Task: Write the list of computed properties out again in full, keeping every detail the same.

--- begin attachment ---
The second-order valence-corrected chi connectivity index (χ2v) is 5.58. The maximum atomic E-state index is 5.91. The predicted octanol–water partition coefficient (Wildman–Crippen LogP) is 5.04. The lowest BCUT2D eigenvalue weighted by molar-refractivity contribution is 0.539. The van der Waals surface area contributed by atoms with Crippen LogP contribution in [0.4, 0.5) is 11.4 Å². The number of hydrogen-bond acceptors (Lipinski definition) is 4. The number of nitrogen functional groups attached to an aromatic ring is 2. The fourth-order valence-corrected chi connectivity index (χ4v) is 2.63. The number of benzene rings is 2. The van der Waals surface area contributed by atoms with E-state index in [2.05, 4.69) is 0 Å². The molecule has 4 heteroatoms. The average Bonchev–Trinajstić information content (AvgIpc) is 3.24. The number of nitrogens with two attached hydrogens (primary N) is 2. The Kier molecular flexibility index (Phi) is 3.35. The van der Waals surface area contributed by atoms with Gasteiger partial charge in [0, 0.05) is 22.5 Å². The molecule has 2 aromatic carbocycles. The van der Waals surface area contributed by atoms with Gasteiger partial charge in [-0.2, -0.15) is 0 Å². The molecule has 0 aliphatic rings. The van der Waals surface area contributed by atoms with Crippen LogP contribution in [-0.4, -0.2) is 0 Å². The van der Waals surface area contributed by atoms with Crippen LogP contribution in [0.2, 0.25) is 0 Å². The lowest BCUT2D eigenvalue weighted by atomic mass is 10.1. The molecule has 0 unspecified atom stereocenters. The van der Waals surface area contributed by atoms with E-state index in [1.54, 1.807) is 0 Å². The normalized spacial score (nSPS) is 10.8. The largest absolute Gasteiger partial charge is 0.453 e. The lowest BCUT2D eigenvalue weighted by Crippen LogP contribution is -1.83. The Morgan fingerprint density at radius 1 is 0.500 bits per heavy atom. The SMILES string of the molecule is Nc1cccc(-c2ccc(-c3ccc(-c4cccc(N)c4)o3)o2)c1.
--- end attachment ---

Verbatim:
The second-order valence-corrected chi connectivity index (χ2v) is 5.58. The maximum atomic E-state index is 5.91. The predicted octanol–water partition coefficient (Wildman–Crippen LogP) is 5.04. The lowest BCUT2D eigenvalue weighted by molar-refractivity contribution is 0.539. The van der Waals surface area contributed by atoms with Crippen LogP contribution in [0.4, 0.5) is 11.4 Å². The number of hydrogen-bond acceptors (Lipinski definition) is 4. The number of nitrogen functional groups attached to an aromatic ring is 2. The fourth-order valence-corrected chi connectivity index (χ4v) is 2.63. The number of benzene rings is 2. The van der Waals surface area contributed by atoms with E-state index in [2.05, 4.69) is 0 Å². The molecule has 4 heteroatoms. The average Bonchev–Trinajstić information content (AvgIpc) is 3.24. The number of nitrogens with two attached hydrogens (primary N) is 2. The Kier molecular flexibility index (Phi) is 3.35. The van der Waals surface area contributed by atoms with Gasteiger partial charge in [0, 0.05) is 22.5 Å². The molecule has 2 aromatic carbocycles. The van der Waals surface area contributed by atoms with Gasteiger partial charge in [-0.2, -0.15) is 0 Å². The molecule has 0 aliphatic rings. The van der Waals surface area contributed by atoms with Crippen LogP contribution in [-0.4, -0.2) is 0 Å². The van der Waals surface area contributed by atoms with Crippen LogP contribution in [0.2, 0.25) is 0 Å². The lowest BCUT2D eigenvalue weighted by atomic mass is 10.1. The molecule has 0 unspecified atom stereocenters. The van der Waals surface area contributed by atoms with E-state index in [1.54, 1.807) is 0 Å². The normalized spacial score (nSPS) is 10.8. The largest absolute Gasteiger partial charge is 0.453 e. The lowest BCUT2D eigenvalue weighted by Crippen LogP contribution is -1.83. The Morgan fingerprint density at radius 1 is 0.500 bits per heavy atom. The SMILES string of the molecule is Nc1cccc(-c2ccc(-c3ccc(-c4cccc(N)c4)o3)o2)c1.